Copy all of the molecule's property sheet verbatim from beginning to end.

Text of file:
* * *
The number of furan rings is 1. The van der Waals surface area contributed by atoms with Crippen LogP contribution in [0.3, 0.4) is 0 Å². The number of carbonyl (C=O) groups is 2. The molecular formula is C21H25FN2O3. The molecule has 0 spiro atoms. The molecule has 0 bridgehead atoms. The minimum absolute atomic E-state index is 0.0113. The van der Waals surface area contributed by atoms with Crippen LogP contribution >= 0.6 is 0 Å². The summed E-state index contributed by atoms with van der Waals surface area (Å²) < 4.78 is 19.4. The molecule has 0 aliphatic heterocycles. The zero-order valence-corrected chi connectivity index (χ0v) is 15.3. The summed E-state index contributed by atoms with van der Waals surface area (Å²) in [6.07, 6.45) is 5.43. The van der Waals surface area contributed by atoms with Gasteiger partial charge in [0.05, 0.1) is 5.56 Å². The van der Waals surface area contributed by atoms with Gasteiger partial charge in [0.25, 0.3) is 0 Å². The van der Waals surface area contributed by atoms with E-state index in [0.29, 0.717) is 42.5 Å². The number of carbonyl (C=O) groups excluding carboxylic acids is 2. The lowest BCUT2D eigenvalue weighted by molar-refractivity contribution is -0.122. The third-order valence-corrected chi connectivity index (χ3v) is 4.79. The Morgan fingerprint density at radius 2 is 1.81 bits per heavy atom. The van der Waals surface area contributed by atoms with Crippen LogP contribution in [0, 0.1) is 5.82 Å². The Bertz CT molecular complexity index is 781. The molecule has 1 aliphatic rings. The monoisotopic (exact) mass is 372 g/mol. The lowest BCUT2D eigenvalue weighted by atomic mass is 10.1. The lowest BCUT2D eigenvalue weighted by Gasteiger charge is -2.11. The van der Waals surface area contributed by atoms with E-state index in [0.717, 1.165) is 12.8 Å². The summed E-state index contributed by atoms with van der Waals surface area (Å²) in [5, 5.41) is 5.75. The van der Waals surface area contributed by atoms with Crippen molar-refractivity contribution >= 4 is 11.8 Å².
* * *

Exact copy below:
The number of furan rings is 1. The van der Waals surface area contributed by atoms with Crippen LogP contribution in [0.3, 0.4) is 0 Å². The number of carbonyl (C=O) groups is 2. The molecular formula is C21H25FN2O3. The molecule has 0 spiro atoms. The molecule has 0 bridgehead atoms. The minimum absolute atomic E-state index is 0.0113. The van der Waals surface area contributed by atoms with Crippen LogP contribution >= 0.6 is 0 Å². The summed E-state index contributed by atoms with van der Waals surface area (Å²) < 4.78 is 19.4. The molecule has 0 aliphatic heterocycles. The zero-order valence-corrected chi connectivity index (χ0v) is 15.3. The summed E-state index contributed by atoms with van der Waals surface area (Å²) in [6.07, 6.45) is 5.43. The van der Waals surface area contributed by atoms with Gasteiger partial charge in [0.05, 0.1) is 5.56 Å². The van der Waals surface area contributed by atoms with Gasteiger partial charge in [0.25, 0.3) is 0 Å². The van der Waals surface area contributed by atoms with E-state index in [0.29, 0.717) is 42.5 Å². The number of carbonyl (C=O) groups excluding carboxylic acids is 2. The lowest BCUT2D eigenvalue weighted by molar-refractivity contribution is -0.122. The third-order valence-corrected chi connectivity index (χ3v) is 4.79. The Morgan fingerprint density at radius 2 is 1.81 bits per heavy atom. The van der Waals surface area contributed by atoms with Crippen LogP contribution in [0, 0.1) is 5.82 Å². The Bertz CT molecular complexity index is 781. The molecule has 1 aliphatic rings. The monoisotopic (exact) mass is 372 g/mol. The lowest BCUT2D eigenvalue weighted by atomic mass is 10.1. The lowest BCUT2D eigenvalue weighted by Gasteiger charge is -2.11. The van der Waals surface area contributed by atoms with E-state index in [0.717, 1.165) is 12.8 Å². The summed E-state index contributed by atoms with van der Waals surface area (Å²) in [5, 5.41) is 5.75. The van der Waals surface area contributed by atoms with Crippen molar-refractivity contribution >= 4 is 11.8 Å².